Part 6                                                                                                                                                                                     Posted 19th July 2013

It is lunchtime in The Horseshoe Bar in Drury Street. Several tall lights on tripods have been focused on one of the wooden tables. A man sits at the table with his back to the door. A television camera has been set up. It is trained on the door into the bar.

My moment has come. For I will be entering through that door. The camera will catch me as I enter, follow me to the bar, where I will order a drink, and doggedly pursue me as I sit down at the table opposite the man with his back to the camera. The interview will begin. It is for a film about Glasgow to be shown in West Germany.

I stand outside, waiting for the shouted signal. It's just like being in the pictures, isn't it? This is really a kind of acting, isn't it? I hope the rain doesn't plaster my hair to my head the way it usually does, making it look like a greasy balaclava. 'Okay!' Camera, action, shoot.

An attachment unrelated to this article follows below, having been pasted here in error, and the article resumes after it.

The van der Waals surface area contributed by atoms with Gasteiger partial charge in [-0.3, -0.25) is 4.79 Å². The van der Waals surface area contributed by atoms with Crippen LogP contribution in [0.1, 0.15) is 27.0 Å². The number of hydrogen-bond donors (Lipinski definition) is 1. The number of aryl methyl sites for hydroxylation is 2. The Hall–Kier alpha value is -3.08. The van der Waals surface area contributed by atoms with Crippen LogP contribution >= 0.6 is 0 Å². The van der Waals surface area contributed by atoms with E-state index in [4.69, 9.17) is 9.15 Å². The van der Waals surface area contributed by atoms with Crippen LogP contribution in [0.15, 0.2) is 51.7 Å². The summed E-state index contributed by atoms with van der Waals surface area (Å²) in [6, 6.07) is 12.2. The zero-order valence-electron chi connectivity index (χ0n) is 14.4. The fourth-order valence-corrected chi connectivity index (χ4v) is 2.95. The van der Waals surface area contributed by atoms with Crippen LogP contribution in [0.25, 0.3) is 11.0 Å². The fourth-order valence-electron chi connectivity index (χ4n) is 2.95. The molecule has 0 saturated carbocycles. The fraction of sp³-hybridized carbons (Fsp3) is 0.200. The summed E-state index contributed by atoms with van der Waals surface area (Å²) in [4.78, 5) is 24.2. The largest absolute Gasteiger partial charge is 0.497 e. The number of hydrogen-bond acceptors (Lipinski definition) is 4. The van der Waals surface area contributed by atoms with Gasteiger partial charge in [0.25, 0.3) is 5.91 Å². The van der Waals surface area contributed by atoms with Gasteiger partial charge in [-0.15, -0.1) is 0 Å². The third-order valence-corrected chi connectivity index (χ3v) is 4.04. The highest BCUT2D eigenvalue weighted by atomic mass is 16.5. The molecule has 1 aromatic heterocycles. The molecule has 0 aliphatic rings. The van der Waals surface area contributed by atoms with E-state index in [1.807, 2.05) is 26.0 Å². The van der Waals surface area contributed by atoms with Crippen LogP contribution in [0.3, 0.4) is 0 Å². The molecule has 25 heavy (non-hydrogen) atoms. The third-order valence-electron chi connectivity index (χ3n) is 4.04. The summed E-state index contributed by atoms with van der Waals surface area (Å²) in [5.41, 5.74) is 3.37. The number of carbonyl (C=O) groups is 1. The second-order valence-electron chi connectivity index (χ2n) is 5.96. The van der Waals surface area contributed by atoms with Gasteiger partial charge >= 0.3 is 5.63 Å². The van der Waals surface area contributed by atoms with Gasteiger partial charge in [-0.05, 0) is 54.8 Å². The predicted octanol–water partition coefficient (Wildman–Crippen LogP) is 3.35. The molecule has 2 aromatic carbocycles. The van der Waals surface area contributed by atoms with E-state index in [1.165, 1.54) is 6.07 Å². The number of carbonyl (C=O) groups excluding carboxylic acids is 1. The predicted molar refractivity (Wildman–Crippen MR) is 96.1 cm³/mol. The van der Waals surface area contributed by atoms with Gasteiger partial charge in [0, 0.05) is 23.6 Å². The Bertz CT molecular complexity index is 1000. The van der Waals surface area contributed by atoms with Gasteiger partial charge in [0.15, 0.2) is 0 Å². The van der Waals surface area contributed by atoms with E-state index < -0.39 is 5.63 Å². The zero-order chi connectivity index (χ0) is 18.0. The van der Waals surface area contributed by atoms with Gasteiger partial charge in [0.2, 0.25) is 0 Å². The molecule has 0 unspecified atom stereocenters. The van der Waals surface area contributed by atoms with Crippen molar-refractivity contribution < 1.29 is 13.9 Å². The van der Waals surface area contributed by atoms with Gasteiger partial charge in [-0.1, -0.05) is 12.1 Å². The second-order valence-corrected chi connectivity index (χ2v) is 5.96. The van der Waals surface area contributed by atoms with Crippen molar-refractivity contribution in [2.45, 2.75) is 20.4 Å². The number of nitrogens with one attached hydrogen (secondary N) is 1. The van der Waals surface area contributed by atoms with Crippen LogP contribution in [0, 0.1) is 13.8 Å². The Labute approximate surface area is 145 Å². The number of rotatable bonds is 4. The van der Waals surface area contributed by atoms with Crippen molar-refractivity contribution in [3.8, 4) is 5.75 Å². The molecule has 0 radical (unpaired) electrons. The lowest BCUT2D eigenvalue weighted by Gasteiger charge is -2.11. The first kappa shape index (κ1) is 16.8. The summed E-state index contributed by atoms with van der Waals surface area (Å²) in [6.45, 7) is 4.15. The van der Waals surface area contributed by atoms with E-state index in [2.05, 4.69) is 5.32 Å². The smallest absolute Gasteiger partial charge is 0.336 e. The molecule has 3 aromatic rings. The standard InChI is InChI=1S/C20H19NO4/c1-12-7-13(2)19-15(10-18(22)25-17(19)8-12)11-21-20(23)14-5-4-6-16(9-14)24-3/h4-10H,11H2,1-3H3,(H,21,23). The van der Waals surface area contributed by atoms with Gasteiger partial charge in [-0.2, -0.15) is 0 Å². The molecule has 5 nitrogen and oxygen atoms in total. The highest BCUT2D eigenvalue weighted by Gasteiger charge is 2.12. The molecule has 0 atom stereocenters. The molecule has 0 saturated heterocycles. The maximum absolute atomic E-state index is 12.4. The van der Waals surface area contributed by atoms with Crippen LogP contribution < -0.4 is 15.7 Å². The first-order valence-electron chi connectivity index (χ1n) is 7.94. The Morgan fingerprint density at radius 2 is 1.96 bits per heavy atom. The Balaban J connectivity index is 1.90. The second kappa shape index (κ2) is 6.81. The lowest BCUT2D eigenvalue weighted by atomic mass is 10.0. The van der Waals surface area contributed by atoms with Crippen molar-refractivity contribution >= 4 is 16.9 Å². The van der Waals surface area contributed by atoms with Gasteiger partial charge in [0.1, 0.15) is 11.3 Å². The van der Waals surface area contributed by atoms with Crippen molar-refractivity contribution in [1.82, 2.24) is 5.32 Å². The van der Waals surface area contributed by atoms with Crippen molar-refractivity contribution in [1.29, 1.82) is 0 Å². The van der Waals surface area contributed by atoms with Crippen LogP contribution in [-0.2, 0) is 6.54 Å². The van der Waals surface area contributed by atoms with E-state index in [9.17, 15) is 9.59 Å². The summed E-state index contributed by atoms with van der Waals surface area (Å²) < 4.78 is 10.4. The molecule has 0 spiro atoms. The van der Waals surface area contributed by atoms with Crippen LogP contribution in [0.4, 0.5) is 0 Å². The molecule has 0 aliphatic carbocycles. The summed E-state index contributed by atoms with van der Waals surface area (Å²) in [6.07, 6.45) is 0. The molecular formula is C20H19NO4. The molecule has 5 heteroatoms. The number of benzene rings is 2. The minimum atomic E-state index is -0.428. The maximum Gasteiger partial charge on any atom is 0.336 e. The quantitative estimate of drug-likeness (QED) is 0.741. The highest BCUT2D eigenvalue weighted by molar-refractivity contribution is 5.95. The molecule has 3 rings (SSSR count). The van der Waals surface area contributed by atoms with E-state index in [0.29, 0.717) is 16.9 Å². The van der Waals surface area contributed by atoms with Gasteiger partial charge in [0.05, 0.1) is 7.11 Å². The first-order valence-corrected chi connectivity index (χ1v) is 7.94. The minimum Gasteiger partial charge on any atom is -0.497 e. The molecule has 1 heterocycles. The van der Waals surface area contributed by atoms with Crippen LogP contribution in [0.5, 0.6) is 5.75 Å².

I enter. I walk over to the bar in a manner I hope is casual and ask for a whisky. The manager, who has obviously given us permission to invade his bar in the first place, smiles and hands me a huge whisky which he has had sitting ready under the counter. My quest for method-school naturalness, an inhabiting of the part, is thrown by this. Why not use the optic? I have reached into my pocket and pulled out some money but the manager smiles again and turns away, commendably refusing to hog the camera. But what do I do with the money? Donate it to charity? I put it back in my pocket.

By this time, as I stumble towards the table, I feel the omens are not propitious for an interview in which I'm supposed to try to give a real sense of Glasgow. We've already, in about 20 seconds, managed to depict Glasgow as a city where casual strangers entering a bar are given bowls of free whisky. I envisage legions of outraged German tourists picketing Glaswegian pubs. I sit down and nod to my interviewer, who smiles reassuringly back. Even this part, now that I'm doing it, feels daft to me. Won't it convey the impression that people meeting for the first time in Glasgow bars conduct interviews with each other? But it's not my programme.